Exaggeration can be effective in both comedy and drama. Or it can make the reader roll his eyes. “This bag weighs a ton,” is of the eye-rolling variety. In everyday speech, a husband might say, “I waited an eternity for my wife to get ready.” Or, “You could have knocked me over with a feather.” We’ve all heard, “I nearly died laughing,” and “He’s got tons of money.” We use these Over the Top Expressions often and they have become clichés.

Writers want to avoid clichés in most instances. The goal of the writer is to add fun or emphasis by creating appropriate hyperbole, enhancing the tone of the story. Hyperbole links writer and reader in a conspiracy that says, this is too good not to use, but it’s not to be taken literally. Even though it is implausible, the exaggeration gets the point across when a simple metaphor seems too weak.  

Many great writer have employed hyperbole.

In the Folk Tale, Paul Bunyan, it took five storks to deliver the baby giant.

Homer. The Iliad

Mars roared as loudly as nine or ten thousand men in the thick of a fight, and the Achaeans and Trojans were struck with panic, so terrible was the cry he raised.”

James Thurber. “University Days.”

Thurber talks about his dismal showing in military drilling when he was a student at Ohio State. He seems to have driven his drill instructor to hyperbole. “I was no good at all. Once General Littlefield, who was commandant of the cadet corps, popped up in front of me during regimental drill and snapped. ‘You are the main trouble with this university!’ I think he meant that my type was the main trouble with the university but he may have meant me individually.”

Ralph Waldo Emerson. “Concord Hymn.”

“By the rude bridge that arched the flood,

Their flag to April’s breeze unfurled,

Here once the embattled farmers stood

And fired the shot heard round the world.”

Ah, this takes me back to the seventh grade and Mrs. Alison’s English class.


Gabriel Garcia Marquez. The Hundred Years of Solitude.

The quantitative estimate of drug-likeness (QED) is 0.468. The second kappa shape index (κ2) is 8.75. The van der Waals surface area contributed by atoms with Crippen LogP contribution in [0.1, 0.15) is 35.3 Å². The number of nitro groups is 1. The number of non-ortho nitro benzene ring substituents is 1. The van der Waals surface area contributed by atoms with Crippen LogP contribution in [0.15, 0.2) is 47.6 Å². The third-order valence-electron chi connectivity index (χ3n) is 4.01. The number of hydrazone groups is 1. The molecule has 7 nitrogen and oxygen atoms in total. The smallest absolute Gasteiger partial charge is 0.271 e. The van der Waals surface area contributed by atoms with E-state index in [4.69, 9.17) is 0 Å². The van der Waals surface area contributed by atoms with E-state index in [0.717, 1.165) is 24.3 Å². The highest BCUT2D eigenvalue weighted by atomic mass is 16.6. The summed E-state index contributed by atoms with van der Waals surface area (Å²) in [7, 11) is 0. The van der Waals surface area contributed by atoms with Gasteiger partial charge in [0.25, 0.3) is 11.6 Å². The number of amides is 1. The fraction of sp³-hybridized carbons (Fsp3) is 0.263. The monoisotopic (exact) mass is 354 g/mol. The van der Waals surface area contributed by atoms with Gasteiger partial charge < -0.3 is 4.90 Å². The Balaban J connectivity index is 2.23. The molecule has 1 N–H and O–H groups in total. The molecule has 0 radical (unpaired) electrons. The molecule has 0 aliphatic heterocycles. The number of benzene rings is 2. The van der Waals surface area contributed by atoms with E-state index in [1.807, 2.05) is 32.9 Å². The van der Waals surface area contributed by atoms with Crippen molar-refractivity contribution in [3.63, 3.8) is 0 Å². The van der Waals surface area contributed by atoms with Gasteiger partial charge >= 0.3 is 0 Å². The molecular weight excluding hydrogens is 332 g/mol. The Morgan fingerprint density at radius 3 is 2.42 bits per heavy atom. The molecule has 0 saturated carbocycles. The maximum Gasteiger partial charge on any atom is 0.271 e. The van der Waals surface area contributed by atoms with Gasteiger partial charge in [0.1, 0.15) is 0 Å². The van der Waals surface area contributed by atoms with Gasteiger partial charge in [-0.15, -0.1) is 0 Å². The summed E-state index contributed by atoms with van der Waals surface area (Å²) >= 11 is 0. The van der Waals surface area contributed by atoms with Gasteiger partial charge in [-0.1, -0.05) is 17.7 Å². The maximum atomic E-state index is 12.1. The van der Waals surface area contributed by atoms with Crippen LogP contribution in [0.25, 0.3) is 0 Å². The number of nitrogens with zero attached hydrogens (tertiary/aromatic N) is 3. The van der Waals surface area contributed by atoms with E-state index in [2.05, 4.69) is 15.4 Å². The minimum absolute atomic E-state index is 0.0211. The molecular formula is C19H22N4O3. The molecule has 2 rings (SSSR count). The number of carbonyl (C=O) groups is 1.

He was a fugitive from all the plagues and catastrophes that had ever lashed mankind.”


William Shakespeare. Othello.

“…On horror’s head horrors accumulate;

Do deeds to make heaven weep, all earth amazed;

For nothing canst thou to damnation add

Greater than that.”

Hyperbole is also effective in literature for children.

C. Collodi. The Adventures of Pinocchio.

“He cried all night, and dawn found him still there, though his tears had dried and only hard, dry sobs shook his wooden frame. But they were so loud that they could be heard by the faraway hills…”

In my “The Case of the Missing Mascot,” (published in Characters Magazine), the principal, Mrs. Gardner, gives Karen permission to search the school for the missing plush bear.

            “The bell rang and a few of the kids went home. They were the ones who didn’t want to see the team get ground into the dirt. Most everybody stayed to give the team moral support in its darkest hour.

            “As I left the gym, the Oak Hill team arrived. That was when I remembered the key to the trophy case. I checked its nail in Mrs. Gardner’s office. It wasn’t there.

            “About an hour and a million classrooms later, I returned to the scene of the crime, empty-handed.”

The very premise behind Bruce Coville’s My Teacher Flunked the Planet is hyperbolic in nature. The whole planet?! What fun.

Let me know of any hyperboles you have used in your work.

Well, I have to go now. I’m so hungry I could eat an elephant.

Contact Info:

If you have any questions, please feel free to email me.